That stayed with me. I think the film is continuing to change me in a couple of ways.
One, it re-convicts me of my principles, because if you are trying to work against the grain and cultural trends, it takes a lot of commitment. Working with him and his wife and other people in Henry County is convicting, because you see this world where people aren’t caught up in fast-paced technology. There’s a different set of values.
It has reinforced that for me in my own life. Some of the choices we’re making for our own children, our own family, are very much influenced by being there. It’s a kind of conservatism in a really beautiful way, not trying to make as much money as you can or live as big and fast as you can. It’s a simple idea, but if you apply it to your own life, it has profound effects.
The other thing is that Tanya Berry has had a big influence on me as a woman who works but is also a mom. I went to Yale and I was raised by a very feminist mom, and I’m grateful for those opportunities. But you’re trying to be a mom and you’re straddling these worlds of work and motherhood. The domestic realm is not one that’s really elevated in our culture. But Tanya gave me this example of how those can be more integrated.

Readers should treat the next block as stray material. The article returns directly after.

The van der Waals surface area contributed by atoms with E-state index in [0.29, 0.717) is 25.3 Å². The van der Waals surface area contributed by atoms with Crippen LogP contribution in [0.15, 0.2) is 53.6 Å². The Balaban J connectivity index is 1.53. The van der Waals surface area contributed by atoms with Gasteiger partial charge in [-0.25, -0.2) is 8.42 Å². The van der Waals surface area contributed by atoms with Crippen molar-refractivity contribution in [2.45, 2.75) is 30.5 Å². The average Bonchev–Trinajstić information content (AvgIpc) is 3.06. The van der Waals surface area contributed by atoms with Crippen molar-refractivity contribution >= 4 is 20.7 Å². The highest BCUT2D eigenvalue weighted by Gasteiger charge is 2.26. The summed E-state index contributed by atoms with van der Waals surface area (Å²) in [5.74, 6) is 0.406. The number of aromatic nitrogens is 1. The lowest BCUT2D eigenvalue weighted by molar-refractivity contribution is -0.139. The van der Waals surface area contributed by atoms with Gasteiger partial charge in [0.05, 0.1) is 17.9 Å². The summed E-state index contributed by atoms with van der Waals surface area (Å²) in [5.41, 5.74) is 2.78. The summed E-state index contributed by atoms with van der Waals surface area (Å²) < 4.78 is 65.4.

Q: In the film, she talked about recovering the notion that your art is your life and your life is your art.
Totally. Your home, your children, your space, your community -- to imbue the domestic spirit with that artfulness, and inspiration, and dignity, and integration, is huge. Honestly, what probably changed me more than anything was her.